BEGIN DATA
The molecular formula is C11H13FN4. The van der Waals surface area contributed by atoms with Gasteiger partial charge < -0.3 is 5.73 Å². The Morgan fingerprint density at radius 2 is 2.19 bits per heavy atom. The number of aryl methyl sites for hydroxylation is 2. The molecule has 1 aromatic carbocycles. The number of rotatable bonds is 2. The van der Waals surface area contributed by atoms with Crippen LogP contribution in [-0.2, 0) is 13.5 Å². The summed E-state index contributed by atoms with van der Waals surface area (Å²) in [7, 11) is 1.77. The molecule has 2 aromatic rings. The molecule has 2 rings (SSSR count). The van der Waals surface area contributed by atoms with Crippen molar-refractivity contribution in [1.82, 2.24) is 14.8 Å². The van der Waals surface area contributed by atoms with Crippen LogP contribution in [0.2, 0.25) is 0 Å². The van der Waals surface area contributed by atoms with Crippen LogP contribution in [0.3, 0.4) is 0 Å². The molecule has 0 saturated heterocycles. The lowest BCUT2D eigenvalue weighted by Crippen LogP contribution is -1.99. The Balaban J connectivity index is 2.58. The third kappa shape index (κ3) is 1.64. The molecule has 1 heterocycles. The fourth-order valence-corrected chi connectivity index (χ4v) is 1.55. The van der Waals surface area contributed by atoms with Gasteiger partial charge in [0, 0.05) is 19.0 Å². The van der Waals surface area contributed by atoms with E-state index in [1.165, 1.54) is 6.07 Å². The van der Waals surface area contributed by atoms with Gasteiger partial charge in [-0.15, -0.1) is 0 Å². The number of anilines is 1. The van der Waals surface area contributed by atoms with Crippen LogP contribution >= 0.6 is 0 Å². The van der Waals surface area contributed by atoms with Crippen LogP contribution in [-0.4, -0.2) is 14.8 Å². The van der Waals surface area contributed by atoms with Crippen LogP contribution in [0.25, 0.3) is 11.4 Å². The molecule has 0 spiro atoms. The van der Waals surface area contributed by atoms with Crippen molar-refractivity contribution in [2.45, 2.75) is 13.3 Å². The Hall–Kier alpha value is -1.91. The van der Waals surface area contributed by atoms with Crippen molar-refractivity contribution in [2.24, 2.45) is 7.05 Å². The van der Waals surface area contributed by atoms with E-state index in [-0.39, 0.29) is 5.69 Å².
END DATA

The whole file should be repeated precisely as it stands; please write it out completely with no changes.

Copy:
The molecular formula is C11H13FN4. The van der Waals surface area contributed by atoms with Gasteiger partial charge < -0.3 is 5.73 Å². The Morgan fingerprint density at radius 2 is 2.19 bits per heavy atom. The number of aryl methyl sites for hydroxylation is 2. The molecule has 1 aromatic carbocycles. The number of rotatable bonds is 2. The van der Waals surface area contributed by atoms with Crippen LogP contribution in [-0.2, 0) is 13.5 Å². The summed E-state index contributed by atoms with van der Waals surface area (Å²) in [7, 11) is 1.77. The molecule has 2 aromatic rings. The molecule has 2 rings (SSSR count). The van der Waals surface area contributed by atoms with Crippen molar-refractivity contribution in [1.82, 2.24) is 14.8 Å². The van der Waals surface area contributed by atoms with Crippen LogP contribution in [0.2, 0.25) is 0 Å². The van der Waals surface area contributed by atoms with Crippen LogP contribution in [0.3, 0.4) is 0 Å². The molecule has 0 saturated heterocycles. The lowest BCUT2D eigenvalue weighted by Crippen LogP contribution is -1.99. The Balaban J connectivity index is 2.58. The third kappa shape index (κ3) is 1.64. The molecule has 1 heterocycles. The fourth-order valence-corrected chi connectivity index (χ4v) is 1.55. The van der Waals surface area contributed by atoms with Gasteiger partial charge in [0, 0.05) is 19.0 Å². The van der Waals surface area contributed by atoms with E-state index in [1.165, 1.54) is 6.07 Å². The van der Waals surface area contributed by atoms with Gasteiger partial charge in [-0.15, -0.1) is 0 Å². The number of anilines is 1. The van der Waals surface area contributed by atoms with Crippen LogP contribution >= 0.6 is 0 Å². The van der Waals surface area contributed by atoms with Crippen LogP contribution in [-0.4, -0.2) is 14.8 Å². The van der Waals surface area contributed by atoms with Crippen LogP contribution in [0.25, 0.3) is 11.4 Å². The molecule has 0 spiro atoms. The van der Waals surface area contributed by atoms with Crippen molar-refractivity contribution in [2.45, 2.75) is 13.3 Å². The Hall–Kier alpha value is -1.91. The van der Waals surface area contributed by atoms with Crippen molar-refractivity contribution in [2.24, 2.45) is 7.05 Å². The van der Waals surface area contributed by atoms with E-state index in [-0.39, 0.29) is 5.69 Å².